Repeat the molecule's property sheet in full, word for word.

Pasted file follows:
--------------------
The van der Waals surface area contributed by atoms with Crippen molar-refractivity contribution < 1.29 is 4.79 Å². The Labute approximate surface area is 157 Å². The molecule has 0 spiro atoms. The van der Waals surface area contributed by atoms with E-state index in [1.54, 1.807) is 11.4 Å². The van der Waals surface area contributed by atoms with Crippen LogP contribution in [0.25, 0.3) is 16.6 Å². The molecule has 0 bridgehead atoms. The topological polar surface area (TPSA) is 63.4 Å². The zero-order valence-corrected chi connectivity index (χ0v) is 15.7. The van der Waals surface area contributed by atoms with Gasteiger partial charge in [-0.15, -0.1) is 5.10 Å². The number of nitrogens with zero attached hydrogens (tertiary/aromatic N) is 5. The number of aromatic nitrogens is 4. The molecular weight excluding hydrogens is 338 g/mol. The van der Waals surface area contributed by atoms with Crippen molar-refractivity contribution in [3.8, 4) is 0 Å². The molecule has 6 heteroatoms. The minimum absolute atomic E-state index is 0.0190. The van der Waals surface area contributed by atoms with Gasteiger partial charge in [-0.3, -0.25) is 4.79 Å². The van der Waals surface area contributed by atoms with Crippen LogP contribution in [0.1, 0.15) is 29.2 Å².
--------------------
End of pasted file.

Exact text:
The van der Waals surface area contributed by atoms with Crippen molar-refractivity contribution < 1.29 is 4.79 Å². The Labute approximate surface area is 157 Å². The molecule has 0 spiro atoms. The van der Waals surface area contributed by atoms with E-state index in [1.54, 1.807) is 11.4 Å². The van der Waals surface area contributed by atoms with Crippen LogP contribution in [0.25, 0.3) is 16.6 Å². The molecule has 0 bridgehead atoms. The topological polar surface area (TPSA) is 63.4 Å². The zero-order valence-corrected chi connectivity index (χ0v) is 15.7. The van der Waals surface area contributed by atoms with Gasteiger partial charge in [-0.15, -0.1) is 5.10 Å². The number of nitrogens with zero attached hydrogens (tertiary/aromatic N) is 5. The number of aromatic nitrogens is 4. The molecular weight excluding hydrogens is 338 g/mol. The van der Waals surface area contributed by atoms with Crippen molar-refractivity contribution in [3.8, 4) is 0 Å². The molecule has 6 heteroatoms. The minimum absolute atomic E-state index is 0.0190. The van der Waals surface area contributed by atoms with Gasteiger partial charge in [-0.3, -0.25) is 4.79 Å². The van der Waals surface area contributed by atoms with Crippen LogP contribution in [0.1, 0.15) is 29.2 Å².